He said the economy in Australian cities would also benefit from that change, despite the drop-off in corporate travel.

“Sydney and Melbourne have been the major cities for tourism, but Brisbane and Perth have a whole lot of new hotel stock and new destinations such as the Howard St Wharves, the river precinct and the Elizabeth Quay in Perth.

“Brisbane looks amazing; that’s why we’re seeing so many people visiting Brisbane now from Sydney for a weekend. I think coming out of COVID you’ll see the cities, instead of being complacent, becoming more activated and the activation will be largely around sporting and cultural events including theatre.

“You see a production like “Hamilton” – the only place in the world it’s playing is in Australia and we should be very proud of that because Australia is a safe place to be. The staging of the Magic Round in rugby league in Brisbane is an incredible example of a sporting event becoming a tourism event, something that is much more valuable for the economy than we ever thought it would be previously.”

Mr McGrath said Accor’s 101 Queensland hotels employed 4000 people.

Nationally the staff was slashed from 21,000 to 6000 during COVID, but he sees enormous employment opportunities in the industry as the pandemic comes under control.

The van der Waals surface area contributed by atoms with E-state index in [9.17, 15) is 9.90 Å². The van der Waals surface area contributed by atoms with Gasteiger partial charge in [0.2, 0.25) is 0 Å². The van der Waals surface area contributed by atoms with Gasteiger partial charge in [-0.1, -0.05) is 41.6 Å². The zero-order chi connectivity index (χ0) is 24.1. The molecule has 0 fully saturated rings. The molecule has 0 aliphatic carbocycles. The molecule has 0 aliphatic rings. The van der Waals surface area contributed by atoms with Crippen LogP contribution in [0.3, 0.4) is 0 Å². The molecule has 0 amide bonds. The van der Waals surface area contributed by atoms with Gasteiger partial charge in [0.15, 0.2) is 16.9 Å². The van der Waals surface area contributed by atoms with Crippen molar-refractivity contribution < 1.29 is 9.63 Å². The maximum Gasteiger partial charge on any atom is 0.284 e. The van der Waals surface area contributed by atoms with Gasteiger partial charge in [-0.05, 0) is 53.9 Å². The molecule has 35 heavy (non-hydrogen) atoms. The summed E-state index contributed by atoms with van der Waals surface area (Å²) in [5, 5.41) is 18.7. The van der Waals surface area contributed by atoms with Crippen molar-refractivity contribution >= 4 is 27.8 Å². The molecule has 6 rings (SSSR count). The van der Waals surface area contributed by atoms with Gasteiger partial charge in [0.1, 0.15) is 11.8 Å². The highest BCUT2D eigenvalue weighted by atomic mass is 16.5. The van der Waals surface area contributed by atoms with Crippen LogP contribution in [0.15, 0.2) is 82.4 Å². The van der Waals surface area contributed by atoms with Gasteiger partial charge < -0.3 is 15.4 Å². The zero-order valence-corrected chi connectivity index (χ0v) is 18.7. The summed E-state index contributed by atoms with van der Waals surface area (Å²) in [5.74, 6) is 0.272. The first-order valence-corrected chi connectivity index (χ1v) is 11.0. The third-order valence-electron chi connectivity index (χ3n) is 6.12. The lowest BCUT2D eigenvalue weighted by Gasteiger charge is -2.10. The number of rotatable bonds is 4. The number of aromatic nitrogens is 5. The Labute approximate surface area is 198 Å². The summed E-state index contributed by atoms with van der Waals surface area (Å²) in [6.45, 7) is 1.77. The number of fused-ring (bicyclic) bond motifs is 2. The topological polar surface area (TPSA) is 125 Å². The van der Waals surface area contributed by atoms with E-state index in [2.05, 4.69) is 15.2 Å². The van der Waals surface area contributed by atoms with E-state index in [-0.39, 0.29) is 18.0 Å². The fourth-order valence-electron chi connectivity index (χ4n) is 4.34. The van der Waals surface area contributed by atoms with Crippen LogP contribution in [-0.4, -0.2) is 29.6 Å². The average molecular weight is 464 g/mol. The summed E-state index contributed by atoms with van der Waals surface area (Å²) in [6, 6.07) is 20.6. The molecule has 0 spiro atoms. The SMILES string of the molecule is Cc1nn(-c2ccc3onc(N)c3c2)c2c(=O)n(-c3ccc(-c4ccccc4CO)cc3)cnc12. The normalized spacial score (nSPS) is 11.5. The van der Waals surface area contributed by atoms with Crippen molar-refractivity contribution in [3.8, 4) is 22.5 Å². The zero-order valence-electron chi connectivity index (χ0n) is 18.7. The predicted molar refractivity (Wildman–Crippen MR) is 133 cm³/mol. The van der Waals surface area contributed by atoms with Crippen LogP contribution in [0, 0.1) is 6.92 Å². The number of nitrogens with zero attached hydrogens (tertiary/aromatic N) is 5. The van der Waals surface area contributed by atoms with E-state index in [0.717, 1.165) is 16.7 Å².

We were able to wrap our arms around our employees with JobKeeper and we had our own fund for employees in distress.

We spent roughly $4 million on $1000, $3000 and $5000 grants for employees. We were there for their families and proud of it.

“The combination of both a healthy economy and then a resurgence back into leisure tourism has meant that employment has come back quicker than we would have otherwise expected, and now we’re complaining we don’t have enough staff.

“We have to get the message out that the accommodation sector is strong. Anyone who has left the tourism sector and taken jobs they might not like, we want them to know that the industry is safe, strong and resilient – and hiring.

“There will be a gap of three to five months when things will still be pretty tough but one thing about the tourism industry, it is probably the most resilient practical industry around.

“You’ll need to be a very good employer to keep your staff but once again that’s a good thing coming out of COVID. As a tourism employer you will really have to care for your employees, have good training and good pathways to keep them.”

Mr McGrath said an indication of the strength of the accommodation industry was the investment money pouring into the sector.

Hotels are not in distress. There is not a mass sale of hotels as you would have expected in the middle of COVID and the hotel prices are as keen as 2019, even higher.

“After the GFC, capital started coming to Australia as three of our top four banks got in the top 10 banks in the world.